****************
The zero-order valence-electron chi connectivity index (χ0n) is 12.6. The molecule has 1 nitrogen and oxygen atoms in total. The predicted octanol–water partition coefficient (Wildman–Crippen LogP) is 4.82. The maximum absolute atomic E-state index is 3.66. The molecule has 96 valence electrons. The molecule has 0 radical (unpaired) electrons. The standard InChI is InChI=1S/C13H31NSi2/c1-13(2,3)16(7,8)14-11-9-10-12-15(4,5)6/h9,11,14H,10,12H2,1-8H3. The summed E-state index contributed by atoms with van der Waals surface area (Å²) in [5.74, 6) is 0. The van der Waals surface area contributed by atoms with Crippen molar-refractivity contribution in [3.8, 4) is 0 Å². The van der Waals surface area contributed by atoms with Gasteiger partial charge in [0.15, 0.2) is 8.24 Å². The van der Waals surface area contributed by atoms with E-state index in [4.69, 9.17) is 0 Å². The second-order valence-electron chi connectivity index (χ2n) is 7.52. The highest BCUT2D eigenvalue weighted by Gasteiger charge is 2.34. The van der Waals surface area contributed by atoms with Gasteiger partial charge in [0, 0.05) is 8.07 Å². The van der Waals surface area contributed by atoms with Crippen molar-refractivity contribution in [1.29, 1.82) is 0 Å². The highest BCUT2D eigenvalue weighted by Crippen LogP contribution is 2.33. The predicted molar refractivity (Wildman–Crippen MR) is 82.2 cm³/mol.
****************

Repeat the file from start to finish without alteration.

The zero-order valence-electron chi connectivity index (χ0n) is 12.6. The molecule has 1 nitrogen and oxygen atoms in total. The predicted octanol–water partition coefficient (Wildman–Crippen LogP) is 4.82. The maximum absolute atomic E-state index is 3.66. The molecule has 96 valence electrons. The molecule has 0 radical (unpaired) electrons. The standard InChI is InChI=1S/C13H31NSi2/c1-13(2,3)16(7,8)14-11-9-10-12-15(4,5)6/h9,11,14H,10,12H2,1-8H3. The summed E-state index contributed by atoms with van der Waals surface area (Å²) in [5.74, 6) is 0. The van der Waals surface area contributed by atoms with Crippen molar-refractivity contribution in [3.8, 4) is 0 Å². The van der Waals surface area contributed by atoms with Gasteiger partial charge in [0.15, 0.2) is 8.24 Å². The van der Waals surface area contributed by atoms with E-state index in [4.69, 9.17) is 0 Å². The second-order valence-electron chi connectivity index (χ2n) is 7.52. The highest BCUT2D eigenvalue weighted by Gasteiger charge is 2.34. The van der Waals surface area contributed by atoms with Gasteiger partial charge in [0, 0.05) is 8.07 Å². The van der Waals surface area contributed by atoms with Crippen molar-refractivity contribution in [1.29, 1.82) is 0 Å². The highest BCUT2D eigenvalue weighted by Crippen LogP contribution is 2.33. The predicted molar refractivity (Wildman–Crippen MR) is 82.2 cm³/mol.